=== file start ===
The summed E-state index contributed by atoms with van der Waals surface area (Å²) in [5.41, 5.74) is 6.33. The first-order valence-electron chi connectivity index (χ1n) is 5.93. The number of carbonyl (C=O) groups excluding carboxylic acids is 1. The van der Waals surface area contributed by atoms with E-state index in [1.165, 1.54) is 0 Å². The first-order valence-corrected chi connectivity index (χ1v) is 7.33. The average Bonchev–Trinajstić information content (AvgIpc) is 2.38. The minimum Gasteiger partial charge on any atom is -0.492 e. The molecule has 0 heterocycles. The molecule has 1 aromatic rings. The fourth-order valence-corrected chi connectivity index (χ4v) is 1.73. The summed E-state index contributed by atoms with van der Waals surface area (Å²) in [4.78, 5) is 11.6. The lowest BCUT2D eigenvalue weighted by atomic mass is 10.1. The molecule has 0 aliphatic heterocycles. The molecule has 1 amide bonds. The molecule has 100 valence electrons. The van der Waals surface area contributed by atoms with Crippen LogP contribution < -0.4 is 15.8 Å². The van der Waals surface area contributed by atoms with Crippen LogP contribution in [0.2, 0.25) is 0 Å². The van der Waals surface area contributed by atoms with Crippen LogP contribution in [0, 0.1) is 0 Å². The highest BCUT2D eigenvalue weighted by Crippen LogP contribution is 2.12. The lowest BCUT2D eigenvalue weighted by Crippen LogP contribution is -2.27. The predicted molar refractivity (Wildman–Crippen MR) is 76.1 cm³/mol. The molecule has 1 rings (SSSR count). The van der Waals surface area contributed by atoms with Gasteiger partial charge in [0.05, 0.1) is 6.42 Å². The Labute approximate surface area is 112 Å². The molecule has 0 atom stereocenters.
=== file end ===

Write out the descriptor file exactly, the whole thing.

The summed E-state index contributed by atoms with van der Waals surface area (Å²) in [5.41, 5.74) is 6.33. The first-order valence-electron chi connectivity index (χ1n) is 5.93. The number of carbonyl (C=O) groups excluding carboxylic acids is 1. The van der Waals surface area contributed by atoms with E-state index in [1.165, 1.54) is 0 Å². The first-order valence-corrected chi connectivity index (χ1v) is 7.33. The average Bonchev–Trinajstić information content (AvgIpc) is 2.38. The minimum Gasteiger partial charge on any atom is -0.492 e. The molecule has 0 heterocycles. The molecule has 1 aromatic rings. The fourth-order valence-corrected chi connectivity index (χ4v) is 1.73. The summed E-state index contributed by atoms with van der Waals surface area (Å²) in [4.78, 5) is 11.6. The lowest BCUT2D eigenvalue weighted by atomic mass is 10.1. The molecule has 0 aliphatic heterocycles. The molecule has 1 amide bonds. The molecule has 100 valence electrons. The van der Waals surface area contributed by atoms with Crippen LogP contribution < -0.4 is 15.8 Å². The van der Waals surface area contributed by atoms with Crippen LogP contribution in [0.2, 0.25) is 0 Å². The van der Waals surface area contributed by atoms with Crippen LogP contribution in [0, 0.1) is 0 Å². The highest BCUT2D eigenvalue weighted by Crippen LogP contribution is 2.12. The lowest BCUT2D eigenvalue weighted by Crippen LogP contribution is -2.27. The predicted molar refractivity (Wildman–Crippen MR) is 76.1 cm³/mol. The molecule has 1 rings (SSSR count). The van der Waals surface area contributed by atoms with Gasteiger partial charge in [0.05, 0.1) is 6.42 Å². The Labute approximate surface area is 112 Å². The molecule has 0 atom stereocenters.